Colonial legacy of queer and trans discrimination in Africa

A sign shows a magnificent rainbow-hued lion in the June 2022 Cape Town, South Africa, LGBTQ+ pride parade. PHOTO: Lois Gobe
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According to the International Lesbian and Gay Association, homosexuality is outlawed in 34 African nations. That is nearly half the countries in the world with such a ban. As of 2022, only eight African states have legal protections for the LGBTQ+ community.

It’s a stark reality. Some Ugandan conservative politicians proselytize that queerness is un-African — imposed on the continent by a “decadent West.” But these politicians have it backward.

Homosexuality is not foreign to Africa. What is alien are laws that criminalize it, and attitudes that stigmatize those who are same-sex attracted or who do not conform to a rigid gender binary.

Imported bigotry. Legalized homophobia was brought to the African continent by the earliest European invaders and reinforced time and again by imperialism.

According to, “most anti-homosexual legislation in Africa was put in place by Puritan colonial regimes … Insisting that [these laws] remain is aligning ourselves with the oppressive cultural attitudes that led to and entrenched colonialism in Africa.”

The people of Africa had laws imposed on them by the British and other conquerors that criminalized same-sex practices for both women and men. Portuguese missionaries wrote about the “unnatural damnation” of male-to-male sex in the Congo and called for Christian cleansing.

Things are not much better today. Right-wing fundamentalist Christian churches, missionaries predominantly from the United States, have aggressively invaded many counties, wielding enormous influence.

One example of their power was shown in Uganda. In 2014 a bill that was virulently anti-queer was brought to Parliament. Colloquially known as the “kill the gays bill,” it originally called for the death penalty for guilty parties. That was amended to life in prison. It was passed by politicians heavily influenced by U.S. evangelicals. Thankfully, the Ugandan Constitutional Court struck down the law but the rabid anti-gay discrimination it unleashed lives on.

The real story. Sylvia Tamale, a prominent Ugandan feminist, says that the myth that homosexuality was brought in from the West is “sad” and “tired.” She adds “historical facts demand that this fable be debunked once and for all.” Tamale is the author of numerous books that are rich with evidence of pre-conqueror societies embracing gender and sexual diversity.

Even the early Europeans recorded examples of sexuality among same-sex people and of non-binary gender. Battell, an English traveler in the 1590s, wrote that indigenous males of Angola “have men in women’s apparel who they keep amongst their wives.” Colonizers recorded observing trans people in many places, including Ethiopia and Madagascar.

There is a mountain of evidence that supports the existence of gender fluidity and an LGBTQ+ past in pre-settler Africa. Many languages have terms that pre-date colonialism describing same-sex relationships. For example, the Shangaan of southern Africa use the term inkotshane, meaning male wife. And the ancient cave paintings created by the San people of Zimbabwe depict gay male eroticism.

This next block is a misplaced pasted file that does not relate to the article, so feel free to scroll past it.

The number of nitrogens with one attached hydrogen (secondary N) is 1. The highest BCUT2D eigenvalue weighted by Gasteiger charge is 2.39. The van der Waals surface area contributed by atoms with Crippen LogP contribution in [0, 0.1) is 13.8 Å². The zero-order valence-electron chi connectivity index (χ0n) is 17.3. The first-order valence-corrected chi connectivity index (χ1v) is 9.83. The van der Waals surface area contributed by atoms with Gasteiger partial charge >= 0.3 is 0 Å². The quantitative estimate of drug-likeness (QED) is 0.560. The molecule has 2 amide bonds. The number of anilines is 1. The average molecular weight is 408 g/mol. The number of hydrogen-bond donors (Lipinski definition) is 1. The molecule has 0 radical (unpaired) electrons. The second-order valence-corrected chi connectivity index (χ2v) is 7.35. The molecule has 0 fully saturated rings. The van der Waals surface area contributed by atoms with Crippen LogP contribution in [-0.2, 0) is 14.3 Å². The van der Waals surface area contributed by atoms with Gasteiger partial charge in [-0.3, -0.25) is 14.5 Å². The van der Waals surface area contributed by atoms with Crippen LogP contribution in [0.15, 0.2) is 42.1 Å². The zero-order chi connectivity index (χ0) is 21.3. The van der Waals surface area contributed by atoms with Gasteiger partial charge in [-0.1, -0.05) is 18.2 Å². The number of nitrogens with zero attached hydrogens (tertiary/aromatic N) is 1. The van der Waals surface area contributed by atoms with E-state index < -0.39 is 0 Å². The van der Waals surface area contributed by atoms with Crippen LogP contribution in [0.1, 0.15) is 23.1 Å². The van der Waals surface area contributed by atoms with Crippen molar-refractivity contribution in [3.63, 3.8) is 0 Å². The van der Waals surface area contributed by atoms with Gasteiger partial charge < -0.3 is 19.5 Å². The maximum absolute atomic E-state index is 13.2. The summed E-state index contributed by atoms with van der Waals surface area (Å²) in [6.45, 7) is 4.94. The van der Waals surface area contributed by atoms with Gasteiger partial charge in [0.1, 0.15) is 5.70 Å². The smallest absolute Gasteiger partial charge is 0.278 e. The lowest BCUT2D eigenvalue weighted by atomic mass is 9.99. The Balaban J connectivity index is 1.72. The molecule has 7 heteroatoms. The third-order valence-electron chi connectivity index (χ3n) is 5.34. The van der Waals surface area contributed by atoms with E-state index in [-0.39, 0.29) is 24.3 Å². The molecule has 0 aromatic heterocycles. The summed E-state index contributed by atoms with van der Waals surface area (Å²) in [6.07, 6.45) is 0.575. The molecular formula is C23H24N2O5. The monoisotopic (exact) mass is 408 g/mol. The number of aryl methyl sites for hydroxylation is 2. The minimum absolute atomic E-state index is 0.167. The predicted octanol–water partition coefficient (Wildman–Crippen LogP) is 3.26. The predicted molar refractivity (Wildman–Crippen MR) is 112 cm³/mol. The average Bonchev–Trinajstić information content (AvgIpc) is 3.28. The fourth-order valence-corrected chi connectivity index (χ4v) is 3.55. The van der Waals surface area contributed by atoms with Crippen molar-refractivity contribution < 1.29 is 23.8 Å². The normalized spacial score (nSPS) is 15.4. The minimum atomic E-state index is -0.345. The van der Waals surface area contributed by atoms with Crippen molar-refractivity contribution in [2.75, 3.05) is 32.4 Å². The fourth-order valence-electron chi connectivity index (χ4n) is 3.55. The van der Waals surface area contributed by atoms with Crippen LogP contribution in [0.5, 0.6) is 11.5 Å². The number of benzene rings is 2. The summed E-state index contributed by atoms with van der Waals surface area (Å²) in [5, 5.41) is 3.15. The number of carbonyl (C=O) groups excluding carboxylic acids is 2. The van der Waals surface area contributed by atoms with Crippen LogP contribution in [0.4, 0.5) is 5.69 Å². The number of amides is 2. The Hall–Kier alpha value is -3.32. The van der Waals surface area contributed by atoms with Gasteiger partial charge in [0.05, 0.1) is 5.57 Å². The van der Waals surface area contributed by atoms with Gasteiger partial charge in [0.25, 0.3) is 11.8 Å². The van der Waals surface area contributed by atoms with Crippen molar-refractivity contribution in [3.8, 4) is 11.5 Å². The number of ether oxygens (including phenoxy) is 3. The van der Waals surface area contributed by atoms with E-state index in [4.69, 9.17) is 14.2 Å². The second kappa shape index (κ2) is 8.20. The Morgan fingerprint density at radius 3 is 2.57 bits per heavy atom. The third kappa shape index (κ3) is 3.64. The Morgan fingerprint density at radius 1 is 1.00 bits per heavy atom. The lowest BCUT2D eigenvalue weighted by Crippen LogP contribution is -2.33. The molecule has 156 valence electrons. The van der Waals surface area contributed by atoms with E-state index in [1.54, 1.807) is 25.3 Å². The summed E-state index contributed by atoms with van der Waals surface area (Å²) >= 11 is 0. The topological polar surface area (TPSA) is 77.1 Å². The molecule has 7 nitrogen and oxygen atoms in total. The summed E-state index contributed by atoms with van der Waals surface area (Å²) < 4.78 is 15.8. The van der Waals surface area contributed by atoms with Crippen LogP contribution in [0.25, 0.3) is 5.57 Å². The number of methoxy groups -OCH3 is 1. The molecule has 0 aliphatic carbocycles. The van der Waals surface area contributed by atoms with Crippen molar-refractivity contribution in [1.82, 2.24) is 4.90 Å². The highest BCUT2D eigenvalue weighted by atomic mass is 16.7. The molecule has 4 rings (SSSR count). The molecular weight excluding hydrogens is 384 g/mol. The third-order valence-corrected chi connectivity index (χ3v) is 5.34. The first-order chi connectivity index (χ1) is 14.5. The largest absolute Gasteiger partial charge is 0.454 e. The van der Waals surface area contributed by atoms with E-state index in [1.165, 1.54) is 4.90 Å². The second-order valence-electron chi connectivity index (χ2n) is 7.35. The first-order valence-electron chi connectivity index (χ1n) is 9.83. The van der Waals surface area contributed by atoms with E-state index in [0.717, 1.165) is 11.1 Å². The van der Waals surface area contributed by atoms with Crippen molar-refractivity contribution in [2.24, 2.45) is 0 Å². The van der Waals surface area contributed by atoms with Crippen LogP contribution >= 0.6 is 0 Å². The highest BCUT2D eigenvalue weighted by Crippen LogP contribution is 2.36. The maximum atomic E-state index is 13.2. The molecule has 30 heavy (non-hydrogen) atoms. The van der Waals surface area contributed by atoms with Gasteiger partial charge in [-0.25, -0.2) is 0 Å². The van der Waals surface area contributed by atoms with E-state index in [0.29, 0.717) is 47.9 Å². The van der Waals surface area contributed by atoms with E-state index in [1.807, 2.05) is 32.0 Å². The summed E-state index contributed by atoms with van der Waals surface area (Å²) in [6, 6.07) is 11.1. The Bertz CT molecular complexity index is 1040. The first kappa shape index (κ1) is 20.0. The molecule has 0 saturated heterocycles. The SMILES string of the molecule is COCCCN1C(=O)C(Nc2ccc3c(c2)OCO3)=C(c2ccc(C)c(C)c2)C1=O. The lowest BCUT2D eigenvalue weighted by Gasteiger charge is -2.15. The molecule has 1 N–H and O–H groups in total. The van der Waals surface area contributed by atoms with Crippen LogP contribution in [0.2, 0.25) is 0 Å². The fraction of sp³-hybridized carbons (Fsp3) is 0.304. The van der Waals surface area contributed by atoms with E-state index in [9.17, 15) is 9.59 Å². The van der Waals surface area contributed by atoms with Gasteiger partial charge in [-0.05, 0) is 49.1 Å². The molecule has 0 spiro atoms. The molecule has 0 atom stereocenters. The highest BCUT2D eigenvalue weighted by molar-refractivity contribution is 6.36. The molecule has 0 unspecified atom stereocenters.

The advent of sexism and homophobia. Most of human history took place in Africa, where for thousands of generations societies were communal and matriarchal and women were respected leaders. Human beings lived with fluid notions of masculinity, femininity, and sexuality amongst the diverse cultures of the continent.

Historically, the emergence of surplus products led to the development of private property and male-dominated societies. In some parts of Africa, the erosion of women’s status was gradual. But colonization forced an abrupt and all-encompassing change. Europeans imposed the capitalist system of private property, destroying all matriarchal societies and instituting patriarchy. Colonial laws, religion, customs, and culture enforced male-dominated societies and introduced LGBTQ+ bigotry.

The organization of early communal societies tells us that there is nothing inevitable about homophobia, transphobia, or sexism. These oppressions are a product of the rise of private property and the imposition of heterosexual inheritance norms. They have a materialist explanation, as does racism, which was invented much later than sexism. It arose in the expansionary period of early capitalism to justify slavery.

This understanding of history is at the heart of the socialist feminist theory embraced by Radical Women and Freedom Socialist Party. Without the economic system that fuels oppression, there would be no material basis for sexism, racism, LGBTQ+ bigotry, and transphobia.

Contemporary South African visual artist, Zanele Muholi, created a stunning exhibit titled Hail the Dark Lioness. It merges political, personal, and historical concepts to address sexual politics, cultural violence, and the often-suffocating prism of gendered identity. Muholi, who uses they/them pronouns, says their “mission is to re-write a Black queer trans visual history of South Africa for the world to know of our resistance and existence at the height of hate crimes in South Africa and beyond.”

Working people must know their true history. In these days of rising reaction — and revolution — it is a needed step toward throwing off the remnants of colonialism and combating homophobia and sexism.

This article is based on a talk Thorne gave called “LGBTIQA+ Oppression and Resistance Across Africa.” Send comments to:

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